In Honor of Black History Month-Wisconsin Black Civil War Era History

I visited the Kenosha Civil War museum to attend an exhibit about fashion and dressing during the 1860s. Since I was there, of course I had to explore the rest of the permanent exhibits. There was quite a bit of history about how Wisconsin dealt with slavery and information about black soldiers. The following is my respectful, nonhistorian attempt to make you aware of a bit of Wisconsin Black History.

Here is a bill of sale for slaves from Kentucky. I’m sure it infuriates you as much as it does me, but I thought it was important to show as proof that this happened and that there really were documents as terrible as this.

In a totally different vein, here’s a copy of a Northern paper that advertised Frederick Douglass’s speech/sermon about the evils of slavery. Northern states arise!

In 1840 there were less than 200 African Americans living in Wisconsin. By the early 1860s there were over 1200. In my opinion, this was due, in part, to the Underground Railroad.

Wisconsin was one of the Northern states that was against slavery and was active with the underground railroad. The settlers who came from the East Coast, were strong abolitionists who did everything they could to squash slavery. Was absolutely everyone of the same mindset? Of course not, but at least our state largely, was one who didn’t want to be part of the problem.

Caroline Quarlls was one of those ferociously brave women (actually girl-she was only 16), who escaped her slavery in St. Louis, MO and made it to Wisconsin. She was hidden by abolitionists in Milwaukee, Waukesha, Pewaukee, Spring Prairie and Burlington. Her final place of residence was Detroit.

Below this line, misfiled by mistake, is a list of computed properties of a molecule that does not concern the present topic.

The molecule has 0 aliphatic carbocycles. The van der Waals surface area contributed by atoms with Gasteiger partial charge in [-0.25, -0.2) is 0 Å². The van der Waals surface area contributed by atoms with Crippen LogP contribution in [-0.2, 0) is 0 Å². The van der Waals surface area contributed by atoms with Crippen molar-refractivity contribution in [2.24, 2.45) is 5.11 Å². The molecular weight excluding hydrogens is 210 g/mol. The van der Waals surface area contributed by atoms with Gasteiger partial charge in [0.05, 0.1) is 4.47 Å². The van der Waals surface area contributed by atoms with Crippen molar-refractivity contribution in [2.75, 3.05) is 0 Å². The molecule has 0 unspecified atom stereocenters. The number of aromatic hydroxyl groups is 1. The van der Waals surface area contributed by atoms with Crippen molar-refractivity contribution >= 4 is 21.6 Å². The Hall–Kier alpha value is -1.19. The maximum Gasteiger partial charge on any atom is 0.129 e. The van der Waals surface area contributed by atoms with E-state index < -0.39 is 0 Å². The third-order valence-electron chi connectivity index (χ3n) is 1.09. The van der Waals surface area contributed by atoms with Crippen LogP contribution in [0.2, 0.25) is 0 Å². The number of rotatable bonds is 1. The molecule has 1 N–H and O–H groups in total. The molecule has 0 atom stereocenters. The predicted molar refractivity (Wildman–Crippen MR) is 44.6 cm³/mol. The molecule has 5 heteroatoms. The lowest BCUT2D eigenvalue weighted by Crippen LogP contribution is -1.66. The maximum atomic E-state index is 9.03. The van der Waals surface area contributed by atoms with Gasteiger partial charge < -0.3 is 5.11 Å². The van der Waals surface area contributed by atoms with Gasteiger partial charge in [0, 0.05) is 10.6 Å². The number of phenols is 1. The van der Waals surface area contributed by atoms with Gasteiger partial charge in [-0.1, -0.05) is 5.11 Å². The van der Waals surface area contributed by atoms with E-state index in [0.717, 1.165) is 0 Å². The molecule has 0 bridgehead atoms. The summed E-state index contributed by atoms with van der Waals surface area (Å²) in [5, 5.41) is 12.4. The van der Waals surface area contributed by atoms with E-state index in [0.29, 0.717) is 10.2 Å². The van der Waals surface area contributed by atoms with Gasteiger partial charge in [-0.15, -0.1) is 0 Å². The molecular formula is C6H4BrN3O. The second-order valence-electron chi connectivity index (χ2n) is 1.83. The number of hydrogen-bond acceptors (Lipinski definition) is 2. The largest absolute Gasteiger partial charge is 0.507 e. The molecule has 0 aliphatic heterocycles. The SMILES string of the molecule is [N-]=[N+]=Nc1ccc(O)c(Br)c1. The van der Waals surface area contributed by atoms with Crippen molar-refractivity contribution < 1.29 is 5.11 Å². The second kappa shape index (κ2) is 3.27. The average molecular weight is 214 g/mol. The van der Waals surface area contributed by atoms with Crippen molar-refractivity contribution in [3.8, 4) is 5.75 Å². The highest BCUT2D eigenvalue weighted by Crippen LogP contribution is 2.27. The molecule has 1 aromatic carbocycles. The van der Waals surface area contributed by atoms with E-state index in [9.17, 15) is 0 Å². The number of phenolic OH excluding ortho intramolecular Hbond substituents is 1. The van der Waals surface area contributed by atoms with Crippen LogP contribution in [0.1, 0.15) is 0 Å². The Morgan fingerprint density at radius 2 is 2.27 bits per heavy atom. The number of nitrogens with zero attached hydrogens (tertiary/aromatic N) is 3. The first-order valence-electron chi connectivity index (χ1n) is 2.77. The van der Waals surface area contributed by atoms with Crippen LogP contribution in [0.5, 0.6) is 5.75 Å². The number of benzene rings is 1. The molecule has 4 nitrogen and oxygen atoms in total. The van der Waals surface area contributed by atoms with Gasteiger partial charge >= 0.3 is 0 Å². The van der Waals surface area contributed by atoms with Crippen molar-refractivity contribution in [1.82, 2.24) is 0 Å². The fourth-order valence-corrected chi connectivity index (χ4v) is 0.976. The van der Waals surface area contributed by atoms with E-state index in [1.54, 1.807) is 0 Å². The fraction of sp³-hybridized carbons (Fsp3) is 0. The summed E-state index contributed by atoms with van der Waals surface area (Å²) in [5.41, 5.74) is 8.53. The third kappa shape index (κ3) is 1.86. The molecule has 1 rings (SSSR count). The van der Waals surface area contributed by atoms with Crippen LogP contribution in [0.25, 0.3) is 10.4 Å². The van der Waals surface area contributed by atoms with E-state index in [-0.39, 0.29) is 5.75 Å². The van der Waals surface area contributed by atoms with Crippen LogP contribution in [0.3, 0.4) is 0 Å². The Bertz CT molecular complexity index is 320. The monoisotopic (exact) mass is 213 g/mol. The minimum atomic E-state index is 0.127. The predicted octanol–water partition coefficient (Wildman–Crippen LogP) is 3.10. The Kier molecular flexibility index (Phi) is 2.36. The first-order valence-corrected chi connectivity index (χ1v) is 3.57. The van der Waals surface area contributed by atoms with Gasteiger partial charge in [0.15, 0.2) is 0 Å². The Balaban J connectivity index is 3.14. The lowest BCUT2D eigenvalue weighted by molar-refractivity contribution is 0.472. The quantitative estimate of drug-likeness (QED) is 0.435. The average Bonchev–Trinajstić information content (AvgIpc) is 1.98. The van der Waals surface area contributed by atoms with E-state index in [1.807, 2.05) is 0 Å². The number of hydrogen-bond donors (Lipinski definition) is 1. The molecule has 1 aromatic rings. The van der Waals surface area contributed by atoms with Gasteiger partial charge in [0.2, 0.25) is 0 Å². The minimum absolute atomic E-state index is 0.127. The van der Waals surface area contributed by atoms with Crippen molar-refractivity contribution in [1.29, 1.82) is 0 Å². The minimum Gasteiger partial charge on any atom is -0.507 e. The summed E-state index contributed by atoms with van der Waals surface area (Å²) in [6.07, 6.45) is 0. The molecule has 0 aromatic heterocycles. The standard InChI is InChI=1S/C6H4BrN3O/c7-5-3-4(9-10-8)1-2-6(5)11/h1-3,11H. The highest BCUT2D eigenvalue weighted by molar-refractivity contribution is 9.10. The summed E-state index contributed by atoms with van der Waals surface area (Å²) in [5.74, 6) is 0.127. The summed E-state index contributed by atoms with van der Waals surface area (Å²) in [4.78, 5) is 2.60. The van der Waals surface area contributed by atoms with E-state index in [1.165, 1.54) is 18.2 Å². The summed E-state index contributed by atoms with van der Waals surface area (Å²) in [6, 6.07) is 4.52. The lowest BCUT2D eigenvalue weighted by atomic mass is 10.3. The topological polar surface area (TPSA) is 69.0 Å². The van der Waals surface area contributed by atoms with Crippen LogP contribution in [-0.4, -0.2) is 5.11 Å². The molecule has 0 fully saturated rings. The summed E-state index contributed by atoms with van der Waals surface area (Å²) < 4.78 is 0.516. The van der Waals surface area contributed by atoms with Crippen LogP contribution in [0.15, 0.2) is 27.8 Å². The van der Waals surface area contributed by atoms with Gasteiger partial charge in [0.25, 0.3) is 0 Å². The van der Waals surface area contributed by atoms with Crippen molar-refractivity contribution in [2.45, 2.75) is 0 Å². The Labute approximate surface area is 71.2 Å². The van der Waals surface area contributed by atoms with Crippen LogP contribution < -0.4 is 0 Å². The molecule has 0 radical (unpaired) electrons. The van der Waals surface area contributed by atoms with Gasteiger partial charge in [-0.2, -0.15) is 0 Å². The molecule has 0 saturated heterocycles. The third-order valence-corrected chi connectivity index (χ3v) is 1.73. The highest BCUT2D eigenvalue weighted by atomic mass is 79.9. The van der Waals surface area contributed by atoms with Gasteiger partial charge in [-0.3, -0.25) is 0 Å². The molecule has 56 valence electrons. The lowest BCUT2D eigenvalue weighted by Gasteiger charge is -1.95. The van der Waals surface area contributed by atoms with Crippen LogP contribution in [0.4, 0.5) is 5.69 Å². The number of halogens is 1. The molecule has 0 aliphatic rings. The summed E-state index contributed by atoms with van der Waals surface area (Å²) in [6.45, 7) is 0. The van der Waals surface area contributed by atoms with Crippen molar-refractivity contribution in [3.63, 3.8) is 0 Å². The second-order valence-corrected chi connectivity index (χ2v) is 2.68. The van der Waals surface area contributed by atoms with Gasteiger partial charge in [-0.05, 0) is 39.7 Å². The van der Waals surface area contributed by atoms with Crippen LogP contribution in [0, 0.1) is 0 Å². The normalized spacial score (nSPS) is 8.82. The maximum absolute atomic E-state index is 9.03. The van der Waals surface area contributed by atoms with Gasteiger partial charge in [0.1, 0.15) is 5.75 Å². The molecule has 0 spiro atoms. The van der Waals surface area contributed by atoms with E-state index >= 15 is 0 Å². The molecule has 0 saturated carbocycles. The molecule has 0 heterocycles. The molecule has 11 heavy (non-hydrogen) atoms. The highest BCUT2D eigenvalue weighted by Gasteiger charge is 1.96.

Most people don’t know this but the Republican party was started to abolish slavery. The Democratic party supported it and wanted to continue with slavery.

I remember reading at the Smithsonian American History museum that the Republican party was started by a black gentleman but I can’t remember what his name was. If anyone knows, please let me know via a comment.

Here’s a document emancipating a slave from Kentucky in 1862. The slave was given his freedom at the request of his “owner” after the “owner” died. My thought is, if you want your slaves to be free, why have them to begin with and also, why wait to set them free until after you died? Repent and set them free now!

Even though African Americans were treated less than human, they still wanted to help fight for their country. Prior to 1863, they weren’t even allowed to be in the military but did it on the down low. On January 1, 1863, President Lincoln’s Emancipation Proclamation gave black men the right to enlist and fight in the Union army. Over Wisconsin 300 men did this. Thirty years after the war was over, there were 45 black Civil war veterans living in Wisconsin.

“Once let the black man get upon his person the brass letters, U.S., let him get an eagle on his button, and a musket on his shoulder and bullets in his pockets, and there is no power on earth which can deny that he has earned the right to citizenship in the United States.” – – Frederick Douglass

The Freedman’s Bureau was founded in 1865 to help 4 million freed slaves. It was the only federal agency to help them. The bureau acted with Northern states to give them food, clothes and help them find jobs. Southern states usually were hostile to the bureau.

Woman Power Info: There were 4000 black women employed as nurses by Women’s Nurses in the Union for $10/month.

Roster of Company F - 29th Regiment of Colored Soldiers

Martha & Notley Henderson -I love this picture-a wealthy African American family back in the day.

These 2 images are from the Wisconsin Historical Society.

I had a very enlightening visit to the museum and hope this has given you a small glimpse into Wisconsin’s role with human rights during the Civil War era.

Note: Some of my researching was also done on www.wisconsinhistory.org

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